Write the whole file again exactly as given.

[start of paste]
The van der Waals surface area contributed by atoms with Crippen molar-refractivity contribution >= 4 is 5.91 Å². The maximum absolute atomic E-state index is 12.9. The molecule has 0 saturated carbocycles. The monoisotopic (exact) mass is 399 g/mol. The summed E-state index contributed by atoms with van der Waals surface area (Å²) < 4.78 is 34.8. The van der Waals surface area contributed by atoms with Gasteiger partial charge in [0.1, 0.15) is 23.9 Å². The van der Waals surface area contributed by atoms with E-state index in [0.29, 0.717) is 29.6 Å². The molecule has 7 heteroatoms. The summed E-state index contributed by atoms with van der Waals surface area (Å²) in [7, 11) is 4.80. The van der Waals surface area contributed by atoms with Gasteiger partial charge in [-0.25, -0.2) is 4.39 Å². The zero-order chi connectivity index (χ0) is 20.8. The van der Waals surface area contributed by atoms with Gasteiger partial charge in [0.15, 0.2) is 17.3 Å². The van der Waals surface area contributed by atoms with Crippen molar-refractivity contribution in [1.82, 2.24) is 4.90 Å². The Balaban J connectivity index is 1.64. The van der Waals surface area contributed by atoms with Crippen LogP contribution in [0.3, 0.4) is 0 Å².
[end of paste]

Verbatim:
The van der Waals surface area contributed by atoms with Crippen molar-refractivity contribution >= 4 is 5.91 Å². The maximum absolute atomic E-state index is 12.9. The molecule has 0 saturated carbocycles. The monoisotopic (exact) mass is 399 g/mol. The summed E-state index contributed by atoms with van der Waals surface area (Å²) < 4.78 is 34.8. The van der Waals surface area contributed by atoms with Gasteiger partial charge in [0.1, 0.15) is 23.9 Å². The van der Waals surface area contributed by atoms with E-state index in [0.29, 0.717) is 29.6 Å². The molecule has 7 heteroatoms. The summed E-state index contributed by atoms with van der Waals surface area (Å²) in [7, 11) is 4.80. The van der Waals surface area contributed by atoms with Gasteiger partial charge in [-0.25, -0.2) is 4.39 Å². The zero-order chi connectivity index (χ0) is 20.8. The van der Waals surface area contributed by atoms with Gasteiger partial charge in [0.15, 0.2) is 17.3 Å². The van der Waals surface area contributed by atoms with Crippen molar-refractivity contribution in [1.82, 2.24) is 4.90 Å². The Balaban J connectivity index is 1.64. The van der Waals surface area contributed by atoms with Crippen LogP contribution in [0.3, 0.4) is 0 Å².